• religious hope and futurity through personal piety, religious rituals and lifestyle
• emotions and experiences related to hope and futurity
• legal, ideological and conceptual aspects (while keeping in mind the relationship with lived experience)
We aim at publishing an edited volume (with a leading publisher) based on the papers presented in the workshop in April 13-14, 2023, Tampere, Finland. Therefore, those whose papers are accepted to the workshop are asked to send their early drafts of what will become their contributions to the edited volume beforehand (in mid-March 2023), so that we can circulate them to all the workshop participants. This way we will be able to give discussion a good start, to concentrate on discussing the central ideas of the papers in the workshop, and to move swiftly to the final phases to write the volume with 9000 word chapters (inc. bibliography, notes).
Stavroula Constantinou (University of Cyprus)
Jenni Kuuliala (Tampere University)
Ville Vuolanto (Tampere University)
There is a place for ca. twelve to fifteen participants for the workshop and the volume.
Deadline for the abstracts (with 300 to 500 words, with description of the theme, methodology,
main questions, and sources) is JUNE 20, 2022.
Please, let us hear about you!
Oana Cojocaru & Ville Vuolanto
firstname.lastname@example.org / email@example.com
Tampere Institute for Advanced Study
Department of History, Tampere University
Trivium – Tampere Centre for Classical, Medieval, and Early Modern Studies
For further references on the study of hope you may want to check some of the following:
Bobou, O. 2018. ‘Hope and the Sub-Adult’, in Kazantzidis & Spatharas 2018, 329–350.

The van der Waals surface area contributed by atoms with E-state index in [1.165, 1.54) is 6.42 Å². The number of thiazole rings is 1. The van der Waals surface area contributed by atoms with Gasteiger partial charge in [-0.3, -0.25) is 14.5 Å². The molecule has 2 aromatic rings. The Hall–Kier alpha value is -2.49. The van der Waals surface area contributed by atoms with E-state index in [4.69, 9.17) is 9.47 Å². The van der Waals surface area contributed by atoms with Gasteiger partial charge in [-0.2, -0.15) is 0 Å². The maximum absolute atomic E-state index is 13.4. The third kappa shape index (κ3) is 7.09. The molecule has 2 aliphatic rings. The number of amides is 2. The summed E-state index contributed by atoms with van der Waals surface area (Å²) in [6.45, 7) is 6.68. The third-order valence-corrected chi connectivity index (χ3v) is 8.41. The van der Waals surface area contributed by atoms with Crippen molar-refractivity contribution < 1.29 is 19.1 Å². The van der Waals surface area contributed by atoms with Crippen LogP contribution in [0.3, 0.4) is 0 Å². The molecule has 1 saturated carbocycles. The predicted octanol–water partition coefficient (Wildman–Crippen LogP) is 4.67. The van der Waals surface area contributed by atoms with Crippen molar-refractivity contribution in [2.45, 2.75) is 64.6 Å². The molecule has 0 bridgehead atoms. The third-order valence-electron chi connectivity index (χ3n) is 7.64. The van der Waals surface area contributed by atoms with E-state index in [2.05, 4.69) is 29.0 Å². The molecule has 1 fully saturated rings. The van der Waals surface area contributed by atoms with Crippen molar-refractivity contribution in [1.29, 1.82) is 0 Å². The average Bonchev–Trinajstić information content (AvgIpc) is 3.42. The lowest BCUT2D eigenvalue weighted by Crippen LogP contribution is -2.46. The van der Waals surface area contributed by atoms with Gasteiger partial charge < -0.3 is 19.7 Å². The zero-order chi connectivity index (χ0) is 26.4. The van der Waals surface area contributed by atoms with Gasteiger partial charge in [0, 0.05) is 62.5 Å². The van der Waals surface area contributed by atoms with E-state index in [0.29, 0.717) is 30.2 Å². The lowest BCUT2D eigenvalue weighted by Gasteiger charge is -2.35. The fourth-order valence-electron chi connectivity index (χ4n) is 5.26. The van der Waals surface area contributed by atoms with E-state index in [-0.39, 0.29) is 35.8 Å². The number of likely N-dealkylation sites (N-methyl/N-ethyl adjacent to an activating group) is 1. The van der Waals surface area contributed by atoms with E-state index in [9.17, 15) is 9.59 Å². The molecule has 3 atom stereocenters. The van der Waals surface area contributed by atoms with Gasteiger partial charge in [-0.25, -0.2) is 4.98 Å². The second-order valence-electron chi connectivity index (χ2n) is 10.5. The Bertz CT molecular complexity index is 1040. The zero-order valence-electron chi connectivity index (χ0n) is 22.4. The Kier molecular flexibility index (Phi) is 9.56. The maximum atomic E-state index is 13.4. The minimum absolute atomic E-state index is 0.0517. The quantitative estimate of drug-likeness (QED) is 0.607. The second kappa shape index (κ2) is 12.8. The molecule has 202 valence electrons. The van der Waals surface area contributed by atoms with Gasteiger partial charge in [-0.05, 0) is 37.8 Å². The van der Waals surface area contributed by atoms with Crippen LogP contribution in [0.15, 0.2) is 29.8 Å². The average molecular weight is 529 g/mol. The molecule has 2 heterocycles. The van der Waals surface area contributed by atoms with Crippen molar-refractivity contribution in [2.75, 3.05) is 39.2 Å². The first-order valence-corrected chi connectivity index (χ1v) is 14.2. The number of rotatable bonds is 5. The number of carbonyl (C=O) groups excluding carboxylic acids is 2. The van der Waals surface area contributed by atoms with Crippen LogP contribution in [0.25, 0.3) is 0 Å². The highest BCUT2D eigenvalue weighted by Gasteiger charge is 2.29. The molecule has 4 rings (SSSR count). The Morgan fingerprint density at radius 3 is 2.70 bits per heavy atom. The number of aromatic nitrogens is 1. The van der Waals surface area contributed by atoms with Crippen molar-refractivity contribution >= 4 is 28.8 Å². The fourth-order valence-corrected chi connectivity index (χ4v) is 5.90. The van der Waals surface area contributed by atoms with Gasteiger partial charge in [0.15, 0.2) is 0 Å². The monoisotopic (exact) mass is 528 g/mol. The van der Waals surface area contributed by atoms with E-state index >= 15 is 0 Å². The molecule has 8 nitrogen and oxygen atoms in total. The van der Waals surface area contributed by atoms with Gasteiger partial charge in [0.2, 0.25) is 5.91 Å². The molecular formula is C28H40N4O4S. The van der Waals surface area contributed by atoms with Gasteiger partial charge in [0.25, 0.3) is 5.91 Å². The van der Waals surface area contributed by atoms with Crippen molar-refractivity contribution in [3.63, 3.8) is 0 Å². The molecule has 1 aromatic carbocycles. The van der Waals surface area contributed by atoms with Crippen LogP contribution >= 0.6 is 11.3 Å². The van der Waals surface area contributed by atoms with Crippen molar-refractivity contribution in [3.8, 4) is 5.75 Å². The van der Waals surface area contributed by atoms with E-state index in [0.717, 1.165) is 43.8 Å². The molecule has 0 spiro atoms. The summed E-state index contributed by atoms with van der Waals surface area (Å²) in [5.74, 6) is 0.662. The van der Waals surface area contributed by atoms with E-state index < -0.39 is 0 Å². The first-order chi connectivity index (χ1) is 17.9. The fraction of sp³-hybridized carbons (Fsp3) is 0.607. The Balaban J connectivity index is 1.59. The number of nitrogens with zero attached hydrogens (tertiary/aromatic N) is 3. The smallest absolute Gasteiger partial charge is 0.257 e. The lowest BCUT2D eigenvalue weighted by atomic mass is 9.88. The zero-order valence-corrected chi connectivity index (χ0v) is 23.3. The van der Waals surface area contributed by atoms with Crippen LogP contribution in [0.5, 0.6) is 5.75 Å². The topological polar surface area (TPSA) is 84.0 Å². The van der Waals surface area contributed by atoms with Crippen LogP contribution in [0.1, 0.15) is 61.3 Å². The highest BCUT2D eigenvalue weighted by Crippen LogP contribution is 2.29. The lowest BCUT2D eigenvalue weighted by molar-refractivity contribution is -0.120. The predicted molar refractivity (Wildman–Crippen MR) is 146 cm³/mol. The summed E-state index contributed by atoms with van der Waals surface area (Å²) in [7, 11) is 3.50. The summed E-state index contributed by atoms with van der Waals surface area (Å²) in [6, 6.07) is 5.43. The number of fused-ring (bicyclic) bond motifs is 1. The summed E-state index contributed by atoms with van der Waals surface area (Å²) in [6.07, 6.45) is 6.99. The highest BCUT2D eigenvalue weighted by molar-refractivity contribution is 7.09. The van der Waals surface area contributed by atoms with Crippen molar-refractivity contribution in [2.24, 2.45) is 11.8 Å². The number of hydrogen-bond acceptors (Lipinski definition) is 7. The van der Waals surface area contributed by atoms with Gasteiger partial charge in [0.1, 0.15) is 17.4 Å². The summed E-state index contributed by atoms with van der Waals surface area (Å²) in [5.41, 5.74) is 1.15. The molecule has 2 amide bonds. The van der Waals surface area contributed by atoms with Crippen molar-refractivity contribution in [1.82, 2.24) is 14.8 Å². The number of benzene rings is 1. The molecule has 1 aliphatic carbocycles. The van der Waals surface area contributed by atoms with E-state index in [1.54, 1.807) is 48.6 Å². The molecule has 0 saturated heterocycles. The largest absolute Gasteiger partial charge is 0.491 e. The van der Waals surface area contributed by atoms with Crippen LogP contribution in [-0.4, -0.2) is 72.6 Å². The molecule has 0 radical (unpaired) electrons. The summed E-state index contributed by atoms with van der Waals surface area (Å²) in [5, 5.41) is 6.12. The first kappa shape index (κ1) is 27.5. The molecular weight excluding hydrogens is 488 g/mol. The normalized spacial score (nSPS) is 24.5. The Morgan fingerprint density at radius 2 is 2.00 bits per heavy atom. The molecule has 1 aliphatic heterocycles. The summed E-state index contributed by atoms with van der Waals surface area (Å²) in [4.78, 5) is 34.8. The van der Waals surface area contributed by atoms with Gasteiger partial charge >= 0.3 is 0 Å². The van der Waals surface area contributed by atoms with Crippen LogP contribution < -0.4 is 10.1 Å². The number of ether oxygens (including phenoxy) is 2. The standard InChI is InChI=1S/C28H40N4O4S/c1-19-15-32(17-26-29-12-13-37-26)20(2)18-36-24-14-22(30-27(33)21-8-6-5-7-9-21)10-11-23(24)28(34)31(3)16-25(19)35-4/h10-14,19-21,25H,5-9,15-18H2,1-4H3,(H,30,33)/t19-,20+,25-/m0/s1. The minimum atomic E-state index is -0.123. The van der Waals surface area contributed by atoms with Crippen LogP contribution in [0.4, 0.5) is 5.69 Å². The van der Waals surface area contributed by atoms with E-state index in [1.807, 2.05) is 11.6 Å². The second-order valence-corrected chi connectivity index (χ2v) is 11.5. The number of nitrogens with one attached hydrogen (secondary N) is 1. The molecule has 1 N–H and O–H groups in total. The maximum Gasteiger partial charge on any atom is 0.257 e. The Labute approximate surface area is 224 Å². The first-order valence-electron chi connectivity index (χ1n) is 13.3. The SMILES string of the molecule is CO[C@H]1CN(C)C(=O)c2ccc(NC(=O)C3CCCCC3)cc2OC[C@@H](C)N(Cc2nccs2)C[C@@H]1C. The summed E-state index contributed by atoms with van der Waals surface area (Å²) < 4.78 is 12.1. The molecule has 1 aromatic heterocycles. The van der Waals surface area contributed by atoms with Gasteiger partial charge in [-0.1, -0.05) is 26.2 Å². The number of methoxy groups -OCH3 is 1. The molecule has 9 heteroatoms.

Caston R.R. and Kaster R.A. (eds.) 2016. Hope, Joy, & Affection in the Classical World. Oxford University Press.
Chaniotis, A. 2018. ‘Elpis in the Greek Epigraphic Evidence, from Rational Expectation to Dependence from Authority’, in Kazantzidis & Spatharas 2018, 351–364.
Feldman, D.B. 2013. ‘The Meaning of Hope and Vice Versa: Goal Directed Thinking and the Construction of a Meaningful Life’, in J.A. Hicks and C. Routledge (eds.), The Experience of Meaning in Life: Classical Perspectives, Emerging Themes, and Controversies. Springer, 141–150.
Kazantzidis, G. and Spatharas, D. 2018. Hope in Ancient Literature, History, and Art. De Gruyter.
Nelis, D. 2016. ‘Emotion in Vergil’s Georgics: Farming and the Politics of Hope’, in Caston and Kaster 2016, 45–74.
Rosenwein, B. 2006. Emotional Communities in the Early Middle Ages. Cornell University Press.
Scheer, M. 2012. ‘Are Emotions a Kind of Practice (And Is That What Makes Them Have A History?)’, History and Theory 51, 193–220.
Tataranni, F. 2013. ‘Hope and Leadership in Ancient Rome’, Teoria. Rivista di filosofia 32:2, 65–75.
Vlassopoulos, C. 2018. ‘Hope and Slavery’, in Kazantzidis & Spatharas 2018, 235–258.
Vuolanto V. 2015. Children and Asceticism in Late Antiquity: Continuity, Family Dynamics and the Rise of Christianity. Ashgate.
Wisman, A. and Heflick, N.A. 2015. ‘Hopelessly Mortal: The Role of Mortality Salience, Immortality and Trait Self-esteem in Personal Hope’, Cognition and Emotion 30:5.